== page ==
Much of its research efforts are not directed towards the most prevalent needs of society. [There is now a] dominance of a paradigm that has no solid methodological basis and whose empirical performance is, to say the least, modest. ... The economics profession bears some responsibility for the current crisis. It has failed in its duty to society to provide as much insight as possible into the workings of the economy and in providing warnings about the tools it created. It has also been reluctant to emphasize the limitations of its analysis. We believe that the failure to even envisage the current problems of the worldwide financial system and the inability of standard macro and finance models to provide any insight into ongoing events make a strong case for a major reorientation in these areas and a reconsideration of their basic premises.


  1. Good synopsis of Keynes and Friedman.

  2. I fail to see how the Austrian School would have prevented the current crisis. It's my understanding they like Libertarians would do away with all government regulations. I believe that's exactly what got us here to day, the removal of regulation and guidelines for mortgages and the combining of banks and investment houses would have been the same under Austrian School logic. If you can show me where I'm wrong in this please send explanation.

  3. i believe in the free flow of money and i believe that what the government needs to do is put the economic decisions in the hands of smaller corporations and businesses and that open-ended exchange is vital to keeping this economy alive instead of backing it up with fake or unavailable credit


  4. The field of economics is subject to the influence of what it studies. It is the corrupting influence of money that also sways medical science and agricultural science et al.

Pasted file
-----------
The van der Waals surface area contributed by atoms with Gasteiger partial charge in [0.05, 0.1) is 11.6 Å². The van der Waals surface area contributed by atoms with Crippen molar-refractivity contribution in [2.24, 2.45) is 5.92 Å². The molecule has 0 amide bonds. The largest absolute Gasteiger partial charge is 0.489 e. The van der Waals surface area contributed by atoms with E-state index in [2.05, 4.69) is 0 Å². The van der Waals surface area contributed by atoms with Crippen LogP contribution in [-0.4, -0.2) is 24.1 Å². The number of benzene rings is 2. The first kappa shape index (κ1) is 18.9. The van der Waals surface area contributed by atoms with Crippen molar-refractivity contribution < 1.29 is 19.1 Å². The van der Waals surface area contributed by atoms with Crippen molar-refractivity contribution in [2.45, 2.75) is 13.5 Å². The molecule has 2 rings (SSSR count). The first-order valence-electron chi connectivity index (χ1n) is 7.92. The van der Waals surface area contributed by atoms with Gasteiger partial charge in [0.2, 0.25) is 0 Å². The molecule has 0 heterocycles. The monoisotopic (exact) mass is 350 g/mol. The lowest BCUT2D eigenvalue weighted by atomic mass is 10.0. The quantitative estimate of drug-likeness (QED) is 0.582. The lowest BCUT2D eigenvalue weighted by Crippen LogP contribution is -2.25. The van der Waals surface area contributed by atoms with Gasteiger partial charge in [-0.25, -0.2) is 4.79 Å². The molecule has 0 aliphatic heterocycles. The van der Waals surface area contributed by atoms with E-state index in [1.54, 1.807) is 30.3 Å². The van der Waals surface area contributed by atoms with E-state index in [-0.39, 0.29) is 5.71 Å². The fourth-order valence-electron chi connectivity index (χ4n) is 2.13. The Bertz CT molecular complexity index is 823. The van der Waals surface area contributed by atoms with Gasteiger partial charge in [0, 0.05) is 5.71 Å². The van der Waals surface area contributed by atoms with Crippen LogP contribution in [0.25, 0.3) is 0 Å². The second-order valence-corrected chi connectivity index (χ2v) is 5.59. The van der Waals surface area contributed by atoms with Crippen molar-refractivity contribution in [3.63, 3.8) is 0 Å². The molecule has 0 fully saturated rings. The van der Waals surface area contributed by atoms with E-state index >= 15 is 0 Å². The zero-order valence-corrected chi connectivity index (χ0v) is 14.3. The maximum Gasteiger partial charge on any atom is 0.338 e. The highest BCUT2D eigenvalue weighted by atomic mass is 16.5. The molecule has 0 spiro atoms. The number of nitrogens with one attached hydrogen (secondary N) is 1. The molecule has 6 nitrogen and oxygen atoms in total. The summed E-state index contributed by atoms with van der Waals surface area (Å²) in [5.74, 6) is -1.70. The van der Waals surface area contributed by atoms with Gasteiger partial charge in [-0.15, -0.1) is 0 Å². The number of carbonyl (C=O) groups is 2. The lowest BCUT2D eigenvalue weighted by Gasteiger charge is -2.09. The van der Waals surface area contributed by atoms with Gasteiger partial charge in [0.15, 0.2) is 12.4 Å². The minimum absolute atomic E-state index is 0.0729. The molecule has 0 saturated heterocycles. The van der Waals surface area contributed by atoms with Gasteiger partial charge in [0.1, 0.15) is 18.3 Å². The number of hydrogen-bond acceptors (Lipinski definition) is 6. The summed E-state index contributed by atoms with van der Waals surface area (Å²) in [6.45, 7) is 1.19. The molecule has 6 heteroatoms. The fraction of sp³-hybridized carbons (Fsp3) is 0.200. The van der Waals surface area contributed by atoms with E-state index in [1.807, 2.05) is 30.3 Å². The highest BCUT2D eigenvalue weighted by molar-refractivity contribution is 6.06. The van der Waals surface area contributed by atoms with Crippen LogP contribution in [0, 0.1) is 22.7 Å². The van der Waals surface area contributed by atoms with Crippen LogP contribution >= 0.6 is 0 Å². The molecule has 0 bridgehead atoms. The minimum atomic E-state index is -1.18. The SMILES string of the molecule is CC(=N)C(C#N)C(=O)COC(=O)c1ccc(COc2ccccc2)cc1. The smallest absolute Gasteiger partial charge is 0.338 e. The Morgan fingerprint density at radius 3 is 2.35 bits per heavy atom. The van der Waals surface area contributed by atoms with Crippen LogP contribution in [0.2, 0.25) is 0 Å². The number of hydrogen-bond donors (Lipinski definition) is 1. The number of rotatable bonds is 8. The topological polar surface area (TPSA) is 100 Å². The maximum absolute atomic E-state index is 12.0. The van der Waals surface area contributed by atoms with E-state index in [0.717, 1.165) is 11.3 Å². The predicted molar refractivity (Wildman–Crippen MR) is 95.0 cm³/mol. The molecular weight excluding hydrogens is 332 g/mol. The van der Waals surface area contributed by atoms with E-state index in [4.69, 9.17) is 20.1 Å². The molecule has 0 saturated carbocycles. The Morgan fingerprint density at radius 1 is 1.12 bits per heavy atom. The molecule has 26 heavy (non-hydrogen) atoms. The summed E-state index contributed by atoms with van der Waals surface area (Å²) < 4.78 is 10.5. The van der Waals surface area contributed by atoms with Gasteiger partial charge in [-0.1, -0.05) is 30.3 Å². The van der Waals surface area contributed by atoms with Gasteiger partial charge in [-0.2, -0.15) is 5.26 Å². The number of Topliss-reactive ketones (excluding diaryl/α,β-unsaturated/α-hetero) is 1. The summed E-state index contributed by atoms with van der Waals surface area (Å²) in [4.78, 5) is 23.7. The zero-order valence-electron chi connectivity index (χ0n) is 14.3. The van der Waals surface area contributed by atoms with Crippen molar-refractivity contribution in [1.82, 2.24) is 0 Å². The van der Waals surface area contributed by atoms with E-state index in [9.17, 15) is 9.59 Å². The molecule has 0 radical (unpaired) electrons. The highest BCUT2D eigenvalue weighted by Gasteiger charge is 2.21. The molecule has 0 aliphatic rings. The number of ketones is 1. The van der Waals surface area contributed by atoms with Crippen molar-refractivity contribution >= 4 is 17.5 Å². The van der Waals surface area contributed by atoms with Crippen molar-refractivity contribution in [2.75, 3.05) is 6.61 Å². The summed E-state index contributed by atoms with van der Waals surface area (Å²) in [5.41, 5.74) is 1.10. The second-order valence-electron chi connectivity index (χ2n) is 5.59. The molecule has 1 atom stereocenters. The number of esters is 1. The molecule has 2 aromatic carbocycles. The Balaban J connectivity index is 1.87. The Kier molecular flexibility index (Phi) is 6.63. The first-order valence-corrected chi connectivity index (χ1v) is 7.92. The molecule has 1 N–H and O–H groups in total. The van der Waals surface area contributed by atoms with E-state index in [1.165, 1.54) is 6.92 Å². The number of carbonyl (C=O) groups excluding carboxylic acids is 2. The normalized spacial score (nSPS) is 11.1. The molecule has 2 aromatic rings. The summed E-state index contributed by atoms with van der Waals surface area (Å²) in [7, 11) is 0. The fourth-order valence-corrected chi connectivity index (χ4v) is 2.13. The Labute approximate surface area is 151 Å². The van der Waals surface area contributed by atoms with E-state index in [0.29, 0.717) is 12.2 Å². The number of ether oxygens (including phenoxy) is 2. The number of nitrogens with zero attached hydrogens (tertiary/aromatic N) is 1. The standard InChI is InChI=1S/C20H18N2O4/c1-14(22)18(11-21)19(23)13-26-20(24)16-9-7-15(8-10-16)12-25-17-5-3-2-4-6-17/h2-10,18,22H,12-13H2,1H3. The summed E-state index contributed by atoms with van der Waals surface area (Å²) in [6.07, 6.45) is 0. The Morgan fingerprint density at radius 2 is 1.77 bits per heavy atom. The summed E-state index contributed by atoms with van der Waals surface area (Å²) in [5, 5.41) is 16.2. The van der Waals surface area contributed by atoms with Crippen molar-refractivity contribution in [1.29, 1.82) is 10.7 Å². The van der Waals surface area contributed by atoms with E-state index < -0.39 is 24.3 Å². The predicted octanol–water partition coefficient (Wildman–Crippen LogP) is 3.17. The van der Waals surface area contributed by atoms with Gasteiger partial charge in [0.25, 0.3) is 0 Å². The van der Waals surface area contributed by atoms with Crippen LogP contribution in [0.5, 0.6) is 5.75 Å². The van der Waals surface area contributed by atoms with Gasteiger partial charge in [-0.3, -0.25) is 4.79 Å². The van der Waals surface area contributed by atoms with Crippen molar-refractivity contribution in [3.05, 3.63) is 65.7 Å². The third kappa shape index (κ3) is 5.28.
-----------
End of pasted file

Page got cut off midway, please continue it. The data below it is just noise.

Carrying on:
Those with the money reward those with the words to justify their success and/or help them to acquire more money.

  5. To better understand the mind of an economist, one needs to look at neural networks and how people learn things. Smart people with good verbal or math skills learn something quickly where one event gets burnt into their synods. Less smart people are required to learn the same things over repeated times, which give them a broader understanding of what is happening and their synods are not programmed with dogma.

    A good example is look at the so called "economists" at the University of Chicago. They are arrogant, opinionated and mostly wrong. They have bought off on supply economics, which cannot be academically substantiated.

    They also rely on SAS and looking at coefficients of correlation between two trend lines. The real world requires neural network algorithms, fuzzy logic, etc. It is absurd they get Nobel peace prizes for writing little equations when they should be required to program a more massive computer application taking in hundreds of variables that includes rule breaking.